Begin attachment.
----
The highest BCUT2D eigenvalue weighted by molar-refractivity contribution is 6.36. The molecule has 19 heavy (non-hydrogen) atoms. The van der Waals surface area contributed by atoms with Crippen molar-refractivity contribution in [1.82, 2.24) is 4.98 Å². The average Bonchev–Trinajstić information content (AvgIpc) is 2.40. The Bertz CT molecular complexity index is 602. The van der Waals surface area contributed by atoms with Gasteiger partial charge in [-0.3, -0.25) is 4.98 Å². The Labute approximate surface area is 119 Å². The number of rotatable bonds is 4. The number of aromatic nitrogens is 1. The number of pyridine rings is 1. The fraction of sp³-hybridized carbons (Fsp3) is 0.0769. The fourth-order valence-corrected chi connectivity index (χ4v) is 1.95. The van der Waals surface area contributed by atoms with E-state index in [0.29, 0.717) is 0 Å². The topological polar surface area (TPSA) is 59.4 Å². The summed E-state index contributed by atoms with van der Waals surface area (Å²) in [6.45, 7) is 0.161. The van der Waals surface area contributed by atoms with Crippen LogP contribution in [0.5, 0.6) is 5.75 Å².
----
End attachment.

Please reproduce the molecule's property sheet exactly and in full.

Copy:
The highest BCUT2D eigenvalue weighted by molar-refractivity contribution is 6.36. The molecule has 19 heavy (non-hydrogen) atoms. The van der Waals surface area contributed by atoms with Crippen molar-refractivity contribution in [1.82, 2.24) is 4.98 Å². The average Bonchev–Trinajstić information content (AvgIpc) is 2.40. The Bertz CT molecular complexity index is 602. The van der Waals surface area contributed by atoms with Gasteiger partial charge in [-0.3, -0.25) is 4.98 Å². The Labute approximate surface area is 119 Å². The number of rotatable bonds is 4. The number of aromatic nitrogens is 1. The number of pyridine rings is 1. The fraction of sp³-hybridized carbons (Fsp3) is 0.0769. The fourth-order valence-corrected chi connectivity index (χ4v) is 1.95. The van der Waals surface area contributed by atoms with E-state index in [0.29, 0.717) is 0 Å². The topological polar surface area (TPSA) is 59.4 Å². The summed E-state index contributed by atoms with van der Waals surface area (Å²) in [6.45, 7) is 0.161. The van der Waals surface area contributed by atoms with Crippen LogP contribution in [0.5, 0.6) is 5.75 Å².